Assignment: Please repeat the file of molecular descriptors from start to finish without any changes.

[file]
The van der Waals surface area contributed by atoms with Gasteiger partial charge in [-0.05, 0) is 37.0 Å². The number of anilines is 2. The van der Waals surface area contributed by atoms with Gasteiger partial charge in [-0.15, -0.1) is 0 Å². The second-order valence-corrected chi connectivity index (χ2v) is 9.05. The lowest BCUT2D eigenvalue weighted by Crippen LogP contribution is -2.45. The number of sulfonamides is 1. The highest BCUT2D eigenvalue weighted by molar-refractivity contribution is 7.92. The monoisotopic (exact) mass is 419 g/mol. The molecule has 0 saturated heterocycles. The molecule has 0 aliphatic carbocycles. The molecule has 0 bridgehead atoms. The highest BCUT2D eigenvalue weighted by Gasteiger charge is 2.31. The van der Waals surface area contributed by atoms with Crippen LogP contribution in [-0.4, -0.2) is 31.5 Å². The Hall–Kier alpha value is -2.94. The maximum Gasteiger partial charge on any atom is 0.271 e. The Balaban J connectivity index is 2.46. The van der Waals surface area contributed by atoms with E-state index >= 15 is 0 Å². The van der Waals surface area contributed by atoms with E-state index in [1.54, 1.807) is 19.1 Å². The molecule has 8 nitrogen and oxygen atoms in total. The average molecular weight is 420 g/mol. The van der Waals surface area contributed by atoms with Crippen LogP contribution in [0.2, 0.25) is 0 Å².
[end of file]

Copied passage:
The van der Waals surface area contributed by atoms with Gasteiger partial charge in [-0.05, 0) is 37.0 Å². The number of anilines is 2. The van der Waals surface area contributed by atoms with Gasteiger partial charge in [-0.15, -0.1) is 0 Å². The second-order valence-corrected chi connectivity index (χ2v) is 9.05. The lowest BCUT2D eigenvalue weighted by Crippen LogP contribution is -2.45. The number of sulfonamides is 1. The highest BCUT2D eigenvalue weighted by molar-refractivity contribution is 7.92. The monoisotopic (exact) mass is 419 g/mol. The molecule has 0 saturated heterocycles. The molecule has 0 aliphatic carbocycles. The molecule has 0 bridgehead atoms. The highest BCUT2D eigenvalue weighted by Gasteiger charge is 2.31. The van der Waals surface area contributed by atoms with Crippen LogP contribution in [-0.4, -0.2) is 31.5 Å². The Hall–Kier alpha value is -2.94. The maximum Gasteiger partial charge on any atom is 0.271 e. The Balaban J connectivity index is 2.46. The van der Waals surface area contributed by atoms with E-state index >= 15 is 0 Å². The van der Waals surface area contributed by atoms with E-state index in [1.54, 1.807) is 19.1 Å². The molecule has 8 nitrogen and oxygen atoms in total. The average molecular weight is 420 g/mol. The van der Waals surface area contributed by atoms with Crippen LogP contribution in [0.2, 0.25) is 0 Å².